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added alluded amongst appears August battle brought called cause Church common continued Cross death December died doubt Duke early England fall father February France French George give ground hand Hanwood head heard heart Hill House Italy January John July June King knew known land late later leaves less letter lines lived London looked Lord March matter mentioned mind month natural never night once passed peace person poor present Prince reader recollect referred remarkable remember reported seemed seen September showed Shrewsbury side sort Southey speak stand summer taken Talking Friend tell things thought throughout told took town tree true turned valley visited Walpole weather whole Wood writes wrote
Page 3 - Like as the waves make towards the pebbled shore, So do our minutes hasten to their end; Each changing place with that which goes before, In sequent toil all forwards do contend.
Page 400 - There is a tide in the affairs of men Which, taken at the flood, leads on to fortune; Omitted, all the voyage of their life Is bound in shallows and in miseries. On such a full sea are we now afloat; And we must take the current when it serves, Or lose our ventures.
Page 35 - Here lies Fred, Who was alive, and is dead. Had it been his father, I had much rather. Had it been his brother, Still better than another. Had it been his sister, No one would have missed her. Had it been the whole generation, Still better for the nation. But since 'tis only Fred, Who was alive, and is dead, There's no more to be said.
Page 433 - The spacious firmament on high, With all the blue ethereal sky, And spangled heavens, a shining frame, Their great original proclaim: Th' unwearied sun, from day to day, Does his Creator's power display, And publishes to every land The work of an almighty hand. Soon as the evening shades prevail, The moon takes up the wondrous tale, And nightly to the listening earth Repeats the story of her birth...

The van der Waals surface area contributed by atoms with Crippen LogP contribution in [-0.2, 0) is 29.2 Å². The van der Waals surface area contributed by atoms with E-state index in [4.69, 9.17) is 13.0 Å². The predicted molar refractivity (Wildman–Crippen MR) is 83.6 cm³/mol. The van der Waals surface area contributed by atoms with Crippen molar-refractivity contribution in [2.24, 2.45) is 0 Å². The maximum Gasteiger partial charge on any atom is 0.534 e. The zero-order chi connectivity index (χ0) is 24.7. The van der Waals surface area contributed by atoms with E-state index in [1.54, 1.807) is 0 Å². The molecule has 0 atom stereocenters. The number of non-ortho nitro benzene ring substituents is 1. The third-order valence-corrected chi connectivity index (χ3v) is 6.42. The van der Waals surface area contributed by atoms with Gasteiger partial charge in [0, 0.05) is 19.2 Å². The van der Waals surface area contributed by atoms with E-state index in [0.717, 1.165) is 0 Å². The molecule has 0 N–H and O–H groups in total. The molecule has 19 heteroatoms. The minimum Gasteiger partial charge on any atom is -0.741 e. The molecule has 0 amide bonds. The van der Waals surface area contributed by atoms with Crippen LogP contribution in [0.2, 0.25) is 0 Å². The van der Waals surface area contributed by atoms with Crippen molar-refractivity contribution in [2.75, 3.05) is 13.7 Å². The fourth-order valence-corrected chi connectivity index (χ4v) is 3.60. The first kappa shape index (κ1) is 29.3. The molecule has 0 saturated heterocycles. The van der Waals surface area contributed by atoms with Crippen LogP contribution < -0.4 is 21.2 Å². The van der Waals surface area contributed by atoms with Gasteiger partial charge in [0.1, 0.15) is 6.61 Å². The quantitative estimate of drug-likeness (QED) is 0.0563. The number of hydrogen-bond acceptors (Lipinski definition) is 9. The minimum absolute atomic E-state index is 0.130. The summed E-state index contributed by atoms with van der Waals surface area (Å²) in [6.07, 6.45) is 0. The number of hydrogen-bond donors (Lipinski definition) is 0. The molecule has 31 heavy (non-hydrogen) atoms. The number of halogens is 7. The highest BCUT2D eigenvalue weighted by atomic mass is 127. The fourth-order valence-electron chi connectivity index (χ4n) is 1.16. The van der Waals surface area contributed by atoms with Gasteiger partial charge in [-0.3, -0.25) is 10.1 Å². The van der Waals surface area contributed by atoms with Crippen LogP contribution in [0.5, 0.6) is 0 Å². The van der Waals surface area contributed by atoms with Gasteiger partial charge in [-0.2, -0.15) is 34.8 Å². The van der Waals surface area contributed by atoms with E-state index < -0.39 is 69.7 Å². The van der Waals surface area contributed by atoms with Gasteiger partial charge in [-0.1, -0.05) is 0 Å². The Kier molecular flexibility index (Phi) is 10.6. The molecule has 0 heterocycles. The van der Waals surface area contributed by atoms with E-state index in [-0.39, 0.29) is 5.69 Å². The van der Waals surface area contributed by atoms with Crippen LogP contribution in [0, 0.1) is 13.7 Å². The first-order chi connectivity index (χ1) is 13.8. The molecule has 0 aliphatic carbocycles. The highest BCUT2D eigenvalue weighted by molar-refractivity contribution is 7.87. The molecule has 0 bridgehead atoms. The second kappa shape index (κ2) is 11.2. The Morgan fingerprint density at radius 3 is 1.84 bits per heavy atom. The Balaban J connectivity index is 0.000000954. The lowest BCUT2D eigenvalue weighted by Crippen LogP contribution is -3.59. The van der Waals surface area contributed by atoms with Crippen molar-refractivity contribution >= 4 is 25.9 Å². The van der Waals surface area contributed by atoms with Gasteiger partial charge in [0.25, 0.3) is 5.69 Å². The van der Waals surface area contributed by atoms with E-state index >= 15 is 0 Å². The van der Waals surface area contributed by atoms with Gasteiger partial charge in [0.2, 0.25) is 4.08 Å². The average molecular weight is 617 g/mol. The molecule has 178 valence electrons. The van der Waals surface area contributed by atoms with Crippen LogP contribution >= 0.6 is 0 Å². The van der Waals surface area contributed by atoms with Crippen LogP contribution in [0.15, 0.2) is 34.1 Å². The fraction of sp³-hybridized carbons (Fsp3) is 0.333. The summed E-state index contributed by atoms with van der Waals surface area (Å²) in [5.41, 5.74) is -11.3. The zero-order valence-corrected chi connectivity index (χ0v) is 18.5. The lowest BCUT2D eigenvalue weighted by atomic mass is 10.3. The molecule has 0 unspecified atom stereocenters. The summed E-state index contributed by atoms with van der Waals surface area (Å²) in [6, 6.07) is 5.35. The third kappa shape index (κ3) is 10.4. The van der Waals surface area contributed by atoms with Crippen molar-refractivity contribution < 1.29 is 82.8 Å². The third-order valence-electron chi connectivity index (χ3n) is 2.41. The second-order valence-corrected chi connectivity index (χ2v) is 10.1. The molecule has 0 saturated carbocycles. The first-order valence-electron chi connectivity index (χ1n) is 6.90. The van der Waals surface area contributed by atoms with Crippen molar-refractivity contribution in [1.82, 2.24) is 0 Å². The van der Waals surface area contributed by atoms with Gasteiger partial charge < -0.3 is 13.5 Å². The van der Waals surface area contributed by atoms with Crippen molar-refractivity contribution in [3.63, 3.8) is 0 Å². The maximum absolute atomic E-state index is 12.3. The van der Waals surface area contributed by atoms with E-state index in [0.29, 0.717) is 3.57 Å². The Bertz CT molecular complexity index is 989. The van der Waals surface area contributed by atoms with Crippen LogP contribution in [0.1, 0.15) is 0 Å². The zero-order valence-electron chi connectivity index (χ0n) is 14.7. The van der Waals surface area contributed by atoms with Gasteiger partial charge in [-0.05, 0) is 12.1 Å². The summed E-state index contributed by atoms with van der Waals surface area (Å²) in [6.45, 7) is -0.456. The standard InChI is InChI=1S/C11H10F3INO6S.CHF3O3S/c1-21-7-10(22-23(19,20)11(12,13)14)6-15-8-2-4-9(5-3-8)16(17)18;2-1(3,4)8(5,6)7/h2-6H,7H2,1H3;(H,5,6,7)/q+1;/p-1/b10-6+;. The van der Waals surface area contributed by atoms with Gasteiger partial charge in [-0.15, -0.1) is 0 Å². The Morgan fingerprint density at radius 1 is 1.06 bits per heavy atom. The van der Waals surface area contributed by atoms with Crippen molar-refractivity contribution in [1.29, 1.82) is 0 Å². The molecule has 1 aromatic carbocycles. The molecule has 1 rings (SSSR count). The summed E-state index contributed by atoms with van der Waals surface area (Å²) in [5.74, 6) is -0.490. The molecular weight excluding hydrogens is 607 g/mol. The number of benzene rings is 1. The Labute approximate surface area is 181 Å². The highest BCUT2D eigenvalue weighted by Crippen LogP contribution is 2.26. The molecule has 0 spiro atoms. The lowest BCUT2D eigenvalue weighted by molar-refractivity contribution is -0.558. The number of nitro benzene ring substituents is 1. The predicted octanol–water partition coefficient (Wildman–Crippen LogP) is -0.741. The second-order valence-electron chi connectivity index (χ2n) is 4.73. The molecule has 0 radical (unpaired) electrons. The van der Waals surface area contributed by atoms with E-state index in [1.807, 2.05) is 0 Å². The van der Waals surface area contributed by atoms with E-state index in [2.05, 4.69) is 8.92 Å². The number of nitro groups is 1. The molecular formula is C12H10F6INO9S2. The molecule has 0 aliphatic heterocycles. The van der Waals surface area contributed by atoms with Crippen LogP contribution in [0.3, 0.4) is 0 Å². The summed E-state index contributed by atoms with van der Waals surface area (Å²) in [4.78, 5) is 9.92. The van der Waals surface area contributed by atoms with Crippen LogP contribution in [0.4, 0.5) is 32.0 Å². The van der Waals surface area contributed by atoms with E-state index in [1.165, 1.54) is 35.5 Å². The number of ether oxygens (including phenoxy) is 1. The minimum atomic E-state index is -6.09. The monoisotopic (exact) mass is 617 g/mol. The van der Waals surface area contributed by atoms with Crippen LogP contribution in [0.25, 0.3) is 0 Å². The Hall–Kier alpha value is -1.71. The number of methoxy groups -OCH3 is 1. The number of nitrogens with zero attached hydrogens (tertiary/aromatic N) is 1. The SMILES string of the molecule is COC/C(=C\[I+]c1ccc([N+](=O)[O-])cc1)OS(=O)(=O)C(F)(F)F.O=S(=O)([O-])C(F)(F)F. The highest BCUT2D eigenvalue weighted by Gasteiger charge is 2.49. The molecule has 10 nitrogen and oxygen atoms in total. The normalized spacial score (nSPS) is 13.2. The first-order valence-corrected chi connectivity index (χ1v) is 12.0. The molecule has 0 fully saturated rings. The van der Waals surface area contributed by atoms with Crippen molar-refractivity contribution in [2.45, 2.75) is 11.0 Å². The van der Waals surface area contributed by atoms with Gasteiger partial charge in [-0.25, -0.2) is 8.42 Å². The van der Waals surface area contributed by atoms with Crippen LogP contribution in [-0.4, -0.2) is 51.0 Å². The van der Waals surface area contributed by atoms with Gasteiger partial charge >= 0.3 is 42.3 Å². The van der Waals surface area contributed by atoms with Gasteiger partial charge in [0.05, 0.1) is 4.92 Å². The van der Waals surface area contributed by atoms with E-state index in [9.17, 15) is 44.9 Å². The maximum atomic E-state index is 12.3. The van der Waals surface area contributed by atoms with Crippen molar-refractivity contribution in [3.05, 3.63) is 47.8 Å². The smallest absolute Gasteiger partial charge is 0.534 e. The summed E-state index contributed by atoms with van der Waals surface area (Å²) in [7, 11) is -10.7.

Page 406 - Whose midnight revels, by a forest side, Or fountain, some belated peasant sees, Or dreams he sees, while overhead the moon Sits arbitress, and nearer to the earth Wheels her pale course ; they, on their mirth and dance Intent, with jocund music charm his ear ; At once with joy and fear his heart rebounds.
Page 244 - This guest of summer, The temple-haunting martlet, does approve, By his lov'd mansionry, that the heaven's breath Smells wooingly here: no jutty, frieze, Buttress, nor coigne of vantage, but this bird Hath made his pendent bed, and procreant cradle : Where they most breed and haunt, I have observ'd, The air is delicate.
Page 82 - What things have we seen Done at the Mermaid! heard words that have been So nimble, and so full of subtle flame, As if that every one (from whence they came) Had meant to put his whole wit in a jest, And had resolved to live a fool the rest Of his dull life...
Page 74 - A man he was to all the country dear, And passing rich with forty pounds a year; Remote from towns he ran his godly race, Nor e'er had...
Page 433 - Soon as the evening shades prevail, The MOON takes up the wondrous tale, And nightly to the listening Earth Repeats the story of her birth ; Whilst all the STARS that round her burn. And all the PLANETS in their turn, Confirm the tidings as they roll, And spread the truth from pole to pole.